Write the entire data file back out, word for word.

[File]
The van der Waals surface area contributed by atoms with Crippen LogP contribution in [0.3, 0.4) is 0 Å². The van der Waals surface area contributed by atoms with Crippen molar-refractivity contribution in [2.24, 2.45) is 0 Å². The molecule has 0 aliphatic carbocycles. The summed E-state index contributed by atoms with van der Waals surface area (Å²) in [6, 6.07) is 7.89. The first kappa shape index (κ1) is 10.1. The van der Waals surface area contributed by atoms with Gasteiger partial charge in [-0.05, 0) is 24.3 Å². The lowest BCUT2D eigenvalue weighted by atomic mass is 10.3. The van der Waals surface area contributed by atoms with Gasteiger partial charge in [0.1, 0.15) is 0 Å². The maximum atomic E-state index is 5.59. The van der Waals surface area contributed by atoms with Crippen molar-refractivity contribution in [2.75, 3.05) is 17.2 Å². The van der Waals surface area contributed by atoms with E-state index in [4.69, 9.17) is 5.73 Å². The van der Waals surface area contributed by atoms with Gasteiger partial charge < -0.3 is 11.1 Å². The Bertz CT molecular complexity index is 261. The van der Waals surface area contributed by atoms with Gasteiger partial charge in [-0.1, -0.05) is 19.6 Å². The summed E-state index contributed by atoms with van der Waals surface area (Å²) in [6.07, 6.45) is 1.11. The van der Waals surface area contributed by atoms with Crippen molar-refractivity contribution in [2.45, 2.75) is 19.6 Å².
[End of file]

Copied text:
The van der Waals surface area contributed by atoms with Crippen LogP contribution in [0.3, 0.4) is 0 Å². The van der Waals surface area contributed by atoms with Crippen molar-refractivity contribution in [2.24, 2.45) is 0 Å². The molecule has 0 aliphatic carbocycles. The summed E-state index contributed by atoms with van der Waals surface area (Å²) in [6, 6.07) is 7.89. The first kappa shape index (κ1) is 10.1. The van der Waals surface area contributed by atoms with Gasteiger partial charge in [-0.05, 0) is 24.3 Å². The lowest BCUT2D eigenvalue weighted by atomic mass is 10.3. The van der Waals surface area contributed by atoms with Gasteiger partial charge in [0.1, 0.15) is 0 Å². The maximum atomic E-state index is 5.59. The van der Waals surface area contributed by atoms with Crippen molar-refractivity contribution in [2.75, 3.05) is 17.2 Å². The van der Waals surface area contributed by atoms with E-state index in [4.69, 9.17) is 5.73 Å². The van der Waals surface area contributed by atoms with Gasteiger partial charge < -0.3 is 11.1 Å². The Bertz CT molecular complexity index is 261. The van der Waals surface area contributed by atoms with Gasteiger partial charge in [-0.1, -0.05) is 19.6 Å². The summed E-state index contributed by atoms with van der Waals surface area (Å²) in [6.07, 6.45) is 1.11. The van der Waals surface area contributed by atoms with Crippen molar-refractivity contribution in [2.45, 2.75) is 19.6 Å².